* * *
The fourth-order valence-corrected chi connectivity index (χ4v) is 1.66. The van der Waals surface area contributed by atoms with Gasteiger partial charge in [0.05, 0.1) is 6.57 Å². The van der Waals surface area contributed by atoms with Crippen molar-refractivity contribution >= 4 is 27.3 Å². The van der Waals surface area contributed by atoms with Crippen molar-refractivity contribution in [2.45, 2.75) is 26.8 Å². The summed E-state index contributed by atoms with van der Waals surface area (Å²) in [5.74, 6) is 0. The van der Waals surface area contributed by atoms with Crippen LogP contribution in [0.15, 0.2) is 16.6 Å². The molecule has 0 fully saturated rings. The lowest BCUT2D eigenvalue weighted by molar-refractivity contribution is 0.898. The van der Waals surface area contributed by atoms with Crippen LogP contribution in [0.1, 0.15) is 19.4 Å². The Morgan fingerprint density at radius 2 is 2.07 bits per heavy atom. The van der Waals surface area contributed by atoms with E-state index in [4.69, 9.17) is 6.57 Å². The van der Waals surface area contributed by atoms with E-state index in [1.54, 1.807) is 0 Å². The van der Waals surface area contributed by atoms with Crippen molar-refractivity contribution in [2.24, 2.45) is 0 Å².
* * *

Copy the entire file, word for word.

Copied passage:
The fourth-order valence-corrected chi connectivity index (χ4v) is 1.66. The van der Waals surface area contributed by atoms with Gasteiger partial charge in [0.05, 0.1) is 6.57 Å². The van der Waals surface area contributed by atoms with Crippen molar-refractivity contribution >= 4 is 27.3 Å². The van der Waals surface area contributed by atoms with Crippen molar-refractivity contribution in [2.45, 2.75) is 26.8 Å². The summed E-state index contributed by atoms with van der Waals surface area (Å²) in [5.74, 6) is 0. The van der Waals surface area contributed by atoms with Crippen LogP contribution in [0.15, 0.2) is 16.6 Å². The molecule has 0 fully saturated rings. The lowest BCUT2D eigenvalue weighted by molar-refractivity contribution is 0.898. The van der Waals surface area contributed by atoms with Crippen LogP contribution in [0.1, 0.15) is 19.4 Å². The Morgan fingerprint density at radius 2 is 2.07 bits per heavy atom. The van der Waals surface area contributed by atoms with E-state index in [4.69, 9.17) is 6.57 Å². The van der Waals surface area contributed by atoms with E-state index in [1.54, 1.807) is 0 Å². The van der Waals surface area contributed by atoms with Crippen molar-refractivity contribution in [2.24, 2.45) is 0 Å².